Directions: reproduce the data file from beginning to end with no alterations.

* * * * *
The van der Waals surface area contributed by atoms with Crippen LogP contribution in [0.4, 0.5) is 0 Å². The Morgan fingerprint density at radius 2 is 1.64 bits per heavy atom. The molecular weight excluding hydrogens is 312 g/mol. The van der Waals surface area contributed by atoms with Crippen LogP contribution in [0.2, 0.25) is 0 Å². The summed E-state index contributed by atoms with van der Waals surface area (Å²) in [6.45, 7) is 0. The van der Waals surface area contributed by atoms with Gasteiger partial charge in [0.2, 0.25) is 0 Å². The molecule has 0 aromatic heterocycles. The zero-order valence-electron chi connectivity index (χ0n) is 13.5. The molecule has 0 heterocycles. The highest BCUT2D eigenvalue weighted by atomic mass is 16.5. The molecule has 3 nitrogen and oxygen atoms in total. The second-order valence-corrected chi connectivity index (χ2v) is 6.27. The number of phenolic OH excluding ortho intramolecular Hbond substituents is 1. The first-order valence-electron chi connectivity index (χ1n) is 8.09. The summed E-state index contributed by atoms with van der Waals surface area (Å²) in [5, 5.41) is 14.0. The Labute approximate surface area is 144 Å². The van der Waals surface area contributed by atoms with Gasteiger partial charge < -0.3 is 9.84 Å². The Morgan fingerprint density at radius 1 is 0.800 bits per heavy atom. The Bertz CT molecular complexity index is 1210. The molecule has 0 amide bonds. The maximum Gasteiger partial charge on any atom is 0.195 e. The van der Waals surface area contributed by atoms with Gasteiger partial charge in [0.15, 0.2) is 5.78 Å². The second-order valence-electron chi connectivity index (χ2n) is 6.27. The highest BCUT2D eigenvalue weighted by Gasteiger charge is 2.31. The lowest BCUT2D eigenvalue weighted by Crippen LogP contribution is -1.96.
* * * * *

The van der Waals surface area contributed by atoms with Crippen LogP contribution in [0.4, 0.5) is 0 Å². The Morgan fingerprint density at radius 2 is 1.64 bits per heavy atom. The molecular weight excluding hydrogens is 312 g/mol. The van der Waals surface area contributed by atoms with Crippen LogP contribution in [0.2, 0.25) is 0 Å². The summed E-state index contributed by atoms with van der Waals surface area (Å²) in [6.45, 7) is 0. The van der Waals surface area contributed by atoms with Gasteiger partial charge in [0.2, 0.25) is 0 Å². The molecule has 0 aromatic heterocycles. The zero-order valence-electron chi connectivity index (χ0n) is 13.5. The molecule has 0 heterocycles. The highest BCUT2D eigenvalue weighted by atomic mass is 16.5. The molecule has 3 nitrogen and oxygen atoms in total. The second-order valence-corrected chi connectivity index (χ2v) is 6.27. The number of phenolic OH excluding ortho intramolecular Hbond substituents is 1. The first-order valence-electron chi connectivity index (χ1n) is 8.09. The summed E-state index contributed by atoms with van der Waals surface area (Å²) in [5, 5.41) is 14.0. The Labute approximate surface area is 144 Å². The van der Waals surface area contributed by atoms with Gasteiger partial charge < -0.3 is 9.84 Å². The Morgan fingerprint density at radius 1 is 0.800 bits per heavy atom. The Bertz CT molecular complexity index is 1210. The molecule has 0 amide bonds. The maximum Gasteiger partial charge on any atom is 0.195 e. The van der Waals surface area contributed by atoms with Gasteiger partial charge in [0.15, 0.2) is 5.78 Å². The second-order valence-electron chi connectivity index (χ2n) is 6.27. The highest BCUT2D eigenvalue weighted by Gasteiger charge is 2.31. The lowest BCUT2D eigenvalue weighted by Crippen LogP contribution is -1.96.